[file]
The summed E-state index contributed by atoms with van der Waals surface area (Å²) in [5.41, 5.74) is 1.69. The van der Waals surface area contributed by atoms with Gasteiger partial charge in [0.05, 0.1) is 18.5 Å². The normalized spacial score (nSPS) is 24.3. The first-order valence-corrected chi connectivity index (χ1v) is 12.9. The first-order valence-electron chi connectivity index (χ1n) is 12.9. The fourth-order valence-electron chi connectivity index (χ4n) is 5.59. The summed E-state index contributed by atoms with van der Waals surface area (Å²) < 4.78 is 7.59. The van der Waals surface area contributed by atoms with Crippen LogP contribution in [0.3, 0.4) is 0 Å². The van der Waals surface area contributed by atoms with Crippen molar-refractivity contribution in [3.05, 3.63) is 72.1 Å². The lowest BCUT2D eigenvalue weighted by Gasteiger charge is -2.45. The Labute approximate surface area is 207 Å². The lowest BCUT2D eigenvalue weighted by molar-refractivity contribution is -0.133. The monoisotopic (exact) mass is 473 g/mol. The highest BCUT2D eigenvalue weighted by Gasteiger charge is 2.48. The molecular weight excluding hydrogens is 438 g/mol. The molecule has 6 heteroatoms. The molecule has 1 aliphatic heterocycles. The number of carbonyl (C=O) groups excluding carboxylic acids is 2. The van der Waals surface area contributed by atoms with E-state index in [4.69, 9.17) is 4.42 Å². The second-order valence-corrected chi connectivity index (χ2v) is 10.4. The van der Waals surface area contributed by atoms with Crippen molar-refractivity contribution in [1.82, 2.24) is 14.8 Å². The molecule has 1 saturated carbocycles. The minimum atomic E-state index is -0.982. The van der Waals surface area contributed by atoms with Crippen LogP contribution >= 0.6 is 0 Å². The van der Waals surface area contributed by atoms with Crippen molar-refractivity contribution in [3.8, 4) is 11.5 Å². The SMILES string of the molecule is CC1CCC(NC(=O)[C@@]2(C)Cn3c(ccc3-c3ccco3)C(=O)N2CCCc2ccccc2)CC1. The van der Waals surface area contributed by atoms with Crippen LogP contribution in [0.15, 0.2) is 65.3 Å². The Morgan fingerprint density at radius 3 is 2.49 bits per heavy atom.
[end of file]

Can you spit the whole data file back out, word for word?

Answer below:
The summed E-state index contributed by atoms with van der Waals surface area (Å²) in [5.41, 5.74) is 1.69. The van der Waals surface area contributed by atoms with Gasteiger partial charge in [0.05, 0.1) is 18.5 Å². The normalized spacial score (nSPS) is 24.3. The first-order valence-corrected chi connectivity index (χ1v) is 12.9. The first-order valence-electron chi connectivity index (χ1n) is 12.9. The fourth-order valence-electron chi connectivity index (χ4n) is 5.59. The summed E-state index contributed by atoms with van der Waals surface area (Å²) < 4.78 is 7.59. The van der Waals surface area contributed by atoms with Crippen LogP contribution in [0.3, 0.4) is 0 Å². The van der Waals surface area contributed by atoms with Crippen molar-refractivity contribution in [3.05, 3.63) is 72.1 Å². The lowest BCUT2D eigenvalue weighted by Gasteiger charge is -2.45. The Labute approximate surface area is 207 Å². The lowest BCUT2D eigenvalue weighted by molar-refractivity contribution is -0.133. The monoisotopic (exact) mass is 473 g/mol. The highest BCUT2D eigenvalue weighted by Gasteiger charge is 2.48. The molecular weight excluding hydrogens is 438 g/mol. The molecule has 6 heteroatoms. The molecule has 1 aliphatic heterocycles. The number of carbonyl (C=O) groups excluding carboxylic acids is 2. The van der Waals surface area contributed by atoms with E-state index in [4.69, 9.17) is 4.42 Å². The second-order valence-corrected chi connectivity index (χ2v) is 10.4. The van der Waals surface area contributed by atoms with Crippen molar-refractivity contribution in [1.82, 2.24) is 14.8 Å². The molecule has 1 saturated carbocycles. The minimum atomic E-state index is -0.982. The van der Waals surface area contributed by atoms with Crippen LogP contribution >= 0.6 is 0 Å². The van der Waals surface area contributed by atoms with Crippen molar-refractivity contribution in [3.8, 4) is 11.5 Å². The SMILES string of the molecule is CC1CCC(NC(=O)[C@@]2(C)Cn3c(ccc3-c3ccco3)C(=O)N2CCCc2ccccc2)CC1. The van der Waals surface area contributed by atoms with Crippen LogP contribution in [0.15, 0.2) is 65.3 Å². The Morgan fingerprint density at radius 3 is 2.49 bits per heavy atom.